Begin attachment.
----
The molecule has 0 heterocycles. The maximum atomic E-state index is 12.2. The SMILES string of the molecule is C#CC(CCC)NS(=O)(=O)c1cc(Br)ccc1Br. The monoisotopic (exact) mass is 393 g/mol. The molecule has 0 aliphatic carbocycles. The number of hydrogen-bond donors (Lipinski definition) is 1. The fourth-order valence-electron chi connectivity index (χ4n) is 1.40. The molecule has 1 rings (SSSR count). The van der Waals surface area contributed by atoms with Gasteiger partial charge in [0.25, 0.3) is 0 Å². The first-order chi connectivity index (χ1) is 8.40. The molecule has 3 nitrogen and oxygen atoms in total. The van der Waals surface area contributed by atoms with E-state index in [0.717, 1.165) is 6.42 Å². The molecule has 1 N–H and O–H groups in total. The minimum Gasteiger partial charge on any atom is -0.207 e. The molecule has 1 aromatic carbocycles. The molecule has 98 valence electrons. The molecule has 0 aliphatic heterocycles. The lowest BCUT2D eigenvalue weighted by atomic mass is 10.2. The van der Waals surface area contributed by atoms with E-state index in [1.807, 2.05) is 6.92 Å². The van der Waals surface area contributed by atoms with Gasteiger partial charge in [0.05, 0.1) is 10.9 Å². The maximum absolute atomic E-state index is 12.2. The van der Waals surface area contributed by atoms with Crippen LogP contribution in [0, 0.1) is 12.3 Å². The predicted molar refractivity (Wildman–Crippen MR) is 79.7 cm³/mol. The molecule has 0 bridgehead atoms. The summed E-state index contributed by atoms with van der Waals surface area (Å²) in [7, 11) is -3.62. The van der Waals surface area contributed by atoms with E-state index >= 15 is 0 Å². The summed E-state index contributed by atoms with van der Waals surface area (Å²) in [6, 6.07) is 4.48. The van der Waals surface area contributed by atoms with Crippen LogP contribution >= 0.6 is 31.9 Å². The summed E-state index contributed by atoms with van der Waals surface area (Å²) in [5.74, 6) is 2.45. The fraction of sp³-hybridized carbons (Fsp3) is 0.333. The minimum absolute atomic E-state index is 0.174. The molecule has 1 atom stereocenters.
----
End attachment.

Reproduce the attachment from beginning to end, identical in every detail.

The molecule has 0 heterocycles. The maximum atomic E-state index is 12.2. The SMILES string of the molecule is C#CC(CCC)NS(=O)(=O)c1cc(Br)ccc1Br. The monoisotopic (exact) mass is 393 g/mol. The molecule has 0 aliphatic carbocycles. The number of hydrogen-bond donors (Lipinski definition) is 1. The fourth-order valence-electron chi connectivity index (χ4n) is 1.40. The molecule has 1 rings (SSSR count). The van der Waals surface area contributed by atoms with Gasteiger partial charge in [0.25, 0.3) is 0 Å². The first-order chi connectivity index (χ1) is 8.40. The molecule has 3 nitrogen and oxygen atoms in total. The van der Waals surface area contributed by atoms with E-state index in [0.717, 1.165) is 6.42 Å². The molecule has 1 N–H and O–H groups in total. The minimum Gasteiger partial charge on any atom is -0.207 e. The molecule has 1 aromatic carbocycles. The molecule has 98 valence electrons. The molecule has 0 aliphatic heterocycles. The lowest BCUT2D eigenvalue weighted by atomic mass is 10.2. The van der Waals surface area contributed by atoms with E-state index in [1.807, 2.05) is 6.92 Å². The van der Waals surface area contributed by atoms with Gasteiger partial charge in [0.05, 0.1) is 10.9 Å². The maximum absolute atomic E-state index is 12.2. The van der Waals surface area contributed by atoms with Crippen LogP contribution in [0, 0.1) is 12.3 Å². The predicted molar refractivity (Wildman–Crippen MR) is 79.7 cm³/mol. The molecule has 0 bridgehead atoms. The summed E-state index contributed by atoms with van der Waals surface area (Å²) in [7, 11) is -3.62. The van der Waals surface area contributed by atoms with E-state index >= 15 is 0 Å². The summed E-state index contributed by atoms with van der Waals surface area (Å²) in [6, 6.07) is 4.48. The van der Waals surface area contributed by atoms with Crippen LogP contribution >= 0.6 is 31.9 Å². The summed E-state index contributed by atoms with van der Waals surface area (Å²) in [5.74, 6) is 2.45. The fraction of sp³-hybridized carbons (Fsp3) is 0.333. The minimum absolute atomic E-state index is 0.174. The molecule has 1 atom stereocenters.